Do-Si-Do

As cinematographers, artists and technicians, we are being offered more complex and efficient opportunities (and the ability to record much more image information) with each passing month. Such opportunities hold wonderful potential for us as filmmakers, but they can also serve as a threat in subtle and discrete ways.

By having to create stories with images so dense and acute with information – more “hyper-real,” if you will – we have entered an era where the quality of our art and craft has to keep pace with the same breathtaking increases in new technology. There’s more pressure on the filmmakers at the point of capture (us) than ever in the history of this industry.

What we’ve learned from these challenges is that the more information we can record – more highlights and shadow depth, subtle details over all aspects of the frame – the better our lighting must become. As lenses get sharper and crisper, beyond how even the naked eye typically sees; as sensors get more, well, sensitive; and as the projectors and video screens get ever more acute with detail and resolution, we have to develop new methodologies to capture the “mystery of the image” that’s always been Hollywood’s greatest legacy.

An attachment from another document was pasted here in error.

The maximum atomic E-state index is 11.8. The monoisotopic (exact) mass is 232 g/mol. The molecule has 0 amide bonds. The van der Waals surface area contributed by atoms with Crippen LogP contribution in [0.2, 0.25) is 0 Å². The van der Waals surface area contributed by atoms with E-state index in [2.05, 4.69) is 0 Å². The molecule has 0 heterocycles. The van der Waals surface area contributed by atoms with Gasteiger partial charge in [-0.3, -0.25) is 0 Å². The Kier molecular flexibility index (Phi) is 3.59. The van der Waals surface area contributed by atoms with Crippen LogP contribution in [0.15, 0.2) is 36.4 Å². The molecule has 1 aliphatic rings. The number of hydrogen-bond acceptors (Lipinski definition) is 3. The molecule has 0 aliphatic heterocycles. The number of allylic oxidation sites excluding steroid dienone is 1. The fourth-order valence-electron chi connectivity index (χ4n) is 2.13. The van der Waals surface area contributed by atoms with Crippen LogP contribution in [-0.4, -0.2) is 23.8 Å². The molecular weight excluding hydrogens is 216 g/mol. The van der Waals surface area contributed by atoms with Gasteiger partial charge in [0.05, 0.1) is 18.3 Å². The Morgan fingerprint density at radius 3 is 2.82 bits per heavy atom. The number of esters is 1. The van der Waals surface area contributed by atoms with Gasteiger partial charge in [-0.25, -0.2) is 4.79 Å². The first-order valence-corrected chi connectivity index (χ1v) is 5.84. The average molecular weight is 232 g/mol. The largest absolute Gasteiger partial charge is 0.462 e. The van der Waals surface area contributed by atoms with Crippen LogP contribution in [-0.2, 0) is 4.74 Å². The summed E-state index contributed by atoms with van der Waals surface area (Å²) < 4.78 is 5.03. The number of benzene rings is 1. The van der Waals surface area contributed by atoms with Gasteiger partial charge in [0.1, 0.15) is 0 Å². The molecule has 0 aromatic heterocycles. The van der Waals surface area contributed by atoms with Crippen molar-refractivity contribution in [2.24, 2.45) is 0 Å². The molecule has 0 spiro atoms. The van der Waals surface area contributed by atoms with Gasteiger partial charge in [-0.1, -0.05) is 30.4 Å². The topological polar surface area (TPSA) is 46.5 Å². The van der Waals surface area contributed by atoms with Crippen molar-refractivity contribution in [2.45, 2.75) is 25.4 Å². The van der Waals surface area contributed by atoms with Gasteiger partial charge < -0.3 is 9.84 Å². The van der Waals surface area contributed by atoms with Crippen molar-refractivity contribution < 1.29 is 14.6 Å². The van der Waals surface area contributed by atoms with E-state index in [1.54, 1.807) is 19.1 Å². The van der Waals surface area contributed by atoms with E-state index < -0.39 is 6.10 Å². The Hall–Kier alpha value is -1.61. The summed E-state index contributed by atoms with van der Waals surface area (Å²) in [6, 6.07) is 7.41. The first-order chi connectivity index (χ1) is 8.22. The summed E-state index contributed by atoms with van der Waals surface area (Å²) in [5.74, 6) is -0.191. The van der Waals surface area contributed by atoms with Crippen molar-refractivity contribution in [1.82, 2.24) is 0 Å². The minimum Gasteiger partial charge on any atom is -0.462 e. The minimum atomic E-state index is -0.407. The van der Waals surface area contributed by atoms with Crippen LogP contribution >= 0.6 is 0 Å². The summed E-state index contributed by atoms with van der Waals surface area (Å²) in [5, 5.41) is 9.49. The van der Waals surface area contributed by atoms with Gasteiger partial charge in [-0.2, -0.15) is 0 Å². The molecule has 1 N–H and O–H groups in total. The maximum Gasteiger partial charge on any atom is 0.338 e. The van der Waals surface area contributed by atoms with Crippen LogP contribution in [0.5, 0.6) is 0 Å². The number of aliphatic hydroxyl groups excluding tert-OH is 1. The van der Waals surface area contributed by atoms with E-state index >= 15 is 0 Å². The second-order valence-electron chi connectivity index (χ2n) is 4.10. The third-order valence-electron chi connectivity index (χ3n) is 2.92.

Thankfully, the tools our Local 600 camera teams are being offered go well beyond just better glass and cameras They also include new lighting methods to mold our images, grip tools to expand how we move the camera, and filters and software to best augment our traditional photographic imagination.

In this respect (with a nod to Charles Dickens), we are living “in the best and worst of times.” Technological development, since the start of the digital era, is moving faster than with what mere mortals can keep pace. But the people behind that technology – the inventors, engineers, manufacturers, and vendors – have completely dedicated themselves to being our professional partners, kindred travelers down a road with no fixed signposts or end in sight.

The vendors and manufacturers with which our Local 600 crews work are willing (and eager) to help educate and train our members, because they know that we respond with honesty and (once proven under fire) loyalty to their products. That’s not only important to keep this industry viable and economically healthy; it’s also a key to our understanding of how best to use these new tools to enhance our craft.

When any Guild camera member – operator, assistant or cinematographer – asks to try out a new piece of gear, I don’t know a single vendor or manufacturer that doesn’t respond in the positive. When we say, “Help me learn how to use this,” they always say, “Yes, and I’ll carve out whatever time you need to get it right before you start production.”

In many ways, the issue you’re holding now (which profiles dozens of new and improved tools) is the Guild’s opportunity to provide our industry partners and their products with a well-deserved tribute. It’s our way of saying thank you for being such great dance partners, and for helping Local 600’s membership every step of the way.

Fraternally,

Steven Poster, ASC
National President
International Cinematographers Guild
IATSE Local 600